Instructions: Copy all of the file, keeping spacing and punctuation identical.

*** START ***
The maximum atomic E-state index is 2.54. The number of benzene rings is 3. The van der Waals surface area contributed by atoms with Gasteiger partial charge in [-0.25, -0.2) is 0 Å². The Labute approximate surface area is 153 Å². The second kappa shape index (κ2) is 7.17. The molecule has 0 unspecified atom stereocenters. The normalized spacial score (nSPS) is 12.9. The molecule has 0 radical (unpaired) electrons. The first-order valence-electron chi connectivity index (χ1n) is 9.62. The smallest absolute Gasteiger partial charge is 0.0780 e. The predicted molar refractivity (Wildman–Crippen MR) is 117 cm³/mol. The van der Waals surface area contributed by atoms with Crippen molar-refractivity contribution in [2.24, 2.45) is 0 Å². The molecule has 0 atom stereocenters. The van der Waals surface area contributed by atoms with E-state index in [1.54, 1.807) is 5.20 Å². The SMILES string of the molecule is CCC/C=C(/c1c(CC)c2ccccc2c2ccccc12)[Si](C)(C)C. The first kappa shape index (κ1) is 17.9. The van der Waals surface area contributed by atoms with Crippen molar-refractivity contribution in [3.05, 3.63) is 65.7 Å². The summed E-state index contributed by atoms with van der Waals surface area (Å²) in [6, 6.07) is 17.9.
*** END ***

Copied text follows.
The maximum atomic E-state index is 2.54. The number of benzene rings is 3. The van der Waals surface area contributed by atoms with Gasteiger partial charge in [-0.25, -0.2) is 0 Å². The Labute approximate surface area is 153 Å². The second kappa shape index (κ2) is 7.17. The molecule has 0 unspecified atom stereocenters. The normalized spacial score (nSPS) is 12.9. The molecule has 0 radical (unpaired) electrons. The first-order valence-electron chi connectivity index (χ1n) is 9.62. The smallest absolute Gasteiger partial charge is 0.0780 e. The predicted molar refractivity (Wildman–Crippen MR) is 117 cm³/mol. The van der Waals surface area contributed by atoms with Crippen molar-refractivity contribution in [2.24, 2.45) is 0 Å². The molecule has 0 atom stereocenters. The van der Waals surface area contributed by atoms with E-state index in [1.54, 1.807) is 5.20 Å². The SMILES string of the molecule is CCC/C=C(/c1c(CC)c2ccccc2c2ccccc12)[Si](C)(C)C. The first kappa shape index (κ1) is 17.9. The van der Waals surface area contributed by atoms with Crippen molar-refractivity contribution in [3.05, 3.63) is 65.7 Å². The summed E-state index contributed by atoms with van der Waals surface area (Å²) in [6, 6.07) is 17.9.